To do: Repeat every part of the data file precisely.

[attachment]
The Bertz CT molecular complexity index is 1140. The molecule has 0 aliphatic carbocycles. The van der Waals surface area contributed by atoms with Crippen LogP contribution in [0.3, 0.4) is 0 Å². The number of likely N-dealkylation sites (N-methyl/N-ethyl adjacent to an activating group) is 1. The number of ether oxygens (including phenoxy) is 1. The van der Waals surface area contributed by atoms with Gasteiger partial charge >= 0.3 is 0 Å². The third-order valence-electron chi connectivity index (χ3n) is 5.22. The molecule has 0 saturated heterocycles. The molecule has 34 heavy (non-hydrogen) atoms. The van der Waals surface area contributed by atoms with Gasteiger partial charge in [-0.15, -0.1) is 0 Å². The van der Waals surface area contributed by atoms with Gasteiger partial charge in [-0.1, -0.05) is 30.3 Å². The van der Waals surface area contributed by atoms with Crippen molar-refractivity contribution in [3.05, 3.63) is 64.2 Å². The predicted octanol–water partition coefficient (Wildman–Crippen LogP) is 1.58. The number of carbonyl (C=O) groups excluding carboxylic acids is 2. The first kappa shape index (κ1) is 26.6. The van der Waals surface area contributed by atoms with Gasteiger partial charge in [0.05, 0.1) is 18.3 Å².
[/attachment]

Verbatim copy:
The Bertz CT molecular complexity index is 1140. The molecule has 0 aliphatic carbocycles. The van der Waals surface area contributed by atoms with Crippen LogP contribution in [0.3, 0.4) is 0 Å². The number of likely N-dealkylation sites (N-methyl/N-ethyl adjacent to an activating group) is 1. The number of ether oxygens (including phenoxy) is 1. The van der Waals surface area contributed by atoms with Gasteiger partial charge >= 0.3 is 0 Å². The third-order valence-electron chi connectivity index (χ3n) is 5.22. The molecule has 0 saturated heterocycles. The molecule has 34 heavy (non-hydrogen) atoms. The van der Waals surface area contributed by atoms with Gasteiger partial charge in [-0.15, -0.1) is 0 Å². The van der Waals surface area contributed by atoms with Gasteiger partial charge in [-0.1, -0.05) is 30.3 Å². The van der Waals surface area contributed by atoms with Crippen molar-refractivity contribution in [3.05, 3.63) is 64.2 Å². The predicted octanol–water partition coefficient (Wildman–Crippen LogP) is 1.58. The number of carbonyl (C=O) groups excluding carboxylic acids is 2. The first kappa shape index (κ1) is 26.6. The van der Waals surface area contributed by atoms with Gasteiger partial charge in [0.05, 0.1) is 18.3 Å².